New York Series: LCD Soundsystem ‘New York, I Love You But You’re Bringing Me Down’

So the boring collect, I mean all disrespect

There may not be a more love-hate city in the world than New York. It is referred to as the “city of dreams,” but some dreams turn out to be nightmares. If you did not grow up in one of the boroughs it is easy to give the city a halo effect, believing that anything you do in Manhattan will be immensely better than anywhere else. However, that is not always the case, and people who move to New York believing it is will quickly become disappointed. While it’s a great city, one of the best in the world depending on your criteria, having unrealistic expectations about any area will leave you with a bad taste in your mouth once you spend enough time there. “New York, I Love You But You’re Bringing Me Down” by LCD Soundsystem is a wishful lament to New York’s current conditions and illustrates the band’s hazy relationship with the city that never sleeps.

James Murphy, the singer and primary writer of the song, grew up in a New Jersey suburb about an hour south of the city, and like many other suburban youths, he always had a grand fascination with New York. Growing up, his view of New York was through rose colored glasses, believing that the city was a crude, savage place where anything could happen and the weirder you were the better the chance you had of succeeding. While that may have been the case during Murphy’s youth, things have changed significantly since the 1970s and 80s, and he feels as though he missed the “Golden Age” of New York.

“During my favorite era of music, I was too young or non-existent,” Murphy said. “When I look at 1968 to ’74, watching everything getting turned upside down, and record companies run by weirdos, and genuinely strange music becoming hits…” 

In “New York, I Love You But You’re Bringing Me Down,” Murphy spills his soul about how New York has negatively changed, in his point of view, but expresses that, despite these changes, he still loves the city in many ways. Murphy’s biggest qualms about New York are all centered around gentrification and how cleaned up the city has become compared to how it was when his heroes like Lou Reed or Andy Warhol left their mark. He views the city as becoming too expensive and “clean” for his liking, and that because the city became a safe, wealth-driven metropolis, it has suffered to produce raw art and the wild times he imagined he would experience.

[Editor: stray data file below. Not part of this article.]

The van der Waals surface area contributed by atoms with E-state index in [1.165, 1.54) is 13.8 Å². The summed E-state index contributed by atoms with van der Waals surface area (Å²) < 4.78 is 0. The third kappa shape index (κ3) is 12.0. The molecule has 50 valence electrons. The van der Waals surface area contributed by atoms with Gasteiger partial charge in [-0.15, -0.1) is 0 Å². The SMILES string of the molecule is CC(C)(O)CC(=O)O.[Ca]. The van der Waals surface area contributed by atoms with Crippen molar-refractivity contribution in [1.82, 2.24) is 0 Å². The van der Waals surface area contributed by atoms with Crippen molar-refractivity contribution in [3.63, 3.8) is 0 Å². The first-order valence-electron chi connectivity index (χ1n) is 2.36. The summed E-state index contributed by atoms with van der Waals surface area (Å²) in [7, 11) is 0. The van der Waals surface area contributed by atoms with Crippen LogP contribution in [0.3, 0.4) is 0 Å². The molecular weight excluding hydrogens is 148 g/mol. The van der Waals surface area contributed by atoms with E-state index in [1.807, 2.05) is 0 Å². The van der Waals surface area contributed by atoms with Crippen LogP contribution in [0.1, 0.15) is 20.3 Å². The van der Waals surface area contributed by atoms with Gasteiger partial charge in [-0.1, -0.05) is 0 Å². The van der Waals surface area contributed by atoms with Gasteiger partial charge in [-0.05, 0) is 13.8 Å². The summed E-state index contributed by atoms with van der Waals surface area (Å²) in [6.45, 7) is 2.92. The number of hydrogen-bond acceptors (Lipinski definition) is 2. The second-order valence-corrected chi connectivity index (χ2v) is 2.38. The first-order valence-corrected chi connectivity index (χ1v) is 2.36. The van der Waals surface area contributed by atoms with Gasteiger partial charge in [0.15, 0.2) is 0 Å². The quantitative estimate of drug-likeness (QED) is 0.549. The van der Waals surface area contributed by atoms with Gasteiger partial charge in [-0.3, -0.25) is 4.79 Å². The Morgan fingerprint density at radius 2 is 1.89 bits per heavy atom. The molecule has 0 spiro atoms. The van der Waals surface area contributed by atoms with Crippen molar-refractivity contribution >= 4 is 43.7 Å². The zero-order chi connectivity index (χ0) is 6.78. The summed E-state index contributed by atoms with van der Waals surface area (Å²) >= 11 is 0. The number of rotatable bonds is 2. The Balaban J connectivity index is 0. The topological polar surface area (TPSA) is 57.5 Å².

The song is played over a cabaret-style piano, and builds to an intense peak, much like how the mind starts to think before it gets worked up about something. He thumbs his nose at the city and the life he lives, but eventually concludes at the epiphany that maybe New York is actually alright the way it is. He questions himself and begins to backtrack on what he says, because despite how many issue he has with the city, he realizes the copious amount of benefits there are to living there. While he may never know if he is right or wrong to question New York, he doesn’t want to take the risk of leaving and realizing how good he had it.

‘New York, I Love You But You’re Bringing Me Down’ Lyrics:

New york, I love you
But you’re bringing me down

New york, I love you
But you’re bringing me down

Like a rat in a cage
Pulling minimum wage

New york, I love you
But you’re bringing me down

New york, you’re safer
And you’re wasting my time

Our records all show
You are filthy but fine

But they shuttered your stores
When you opened the doors
To the cops who were bored
Once they’d run out of crime

New york, you’re perfect
Don’t please don’t change a thing

Your mild billionaire mayor’s
Now convinced he’s a king

So the boring collect
I mean all disrespect

In the neighborhood bars
I’d once dreamt I would drink

New york, I love you
But you’re freaking me out

There’s a ton of the twist
But we’re fresh out of shout

Like a death in the hall
That you hear through your wall

New york, I love you
But you’re freaking me out

New york, I love you
But you’re bringing me down

New york, I love you
But you’re bringing me down

Like a death of the heart
Jesus, where do I start?

But you’re still the one pool
Where I’d happily drown

And oh.. take me off your mailing list
For kids that think it still exists
Yes, for those who think it still exists

Maybe I’m wrong
And maybe you’re right
Maybe I’m wrong
And myabe you’re right

Maybe you’re right
Maybe I’m wrong
And just maybe you’re right

And oh..
Maybe mother told you true
And they’re always be something there for you
And you’ll never be alone

But maybe she’s wrong
And maybe I’m right
And just maybe she’s wrong

Maybe she’s wrong
And maybe I’m right
And if so, is there?

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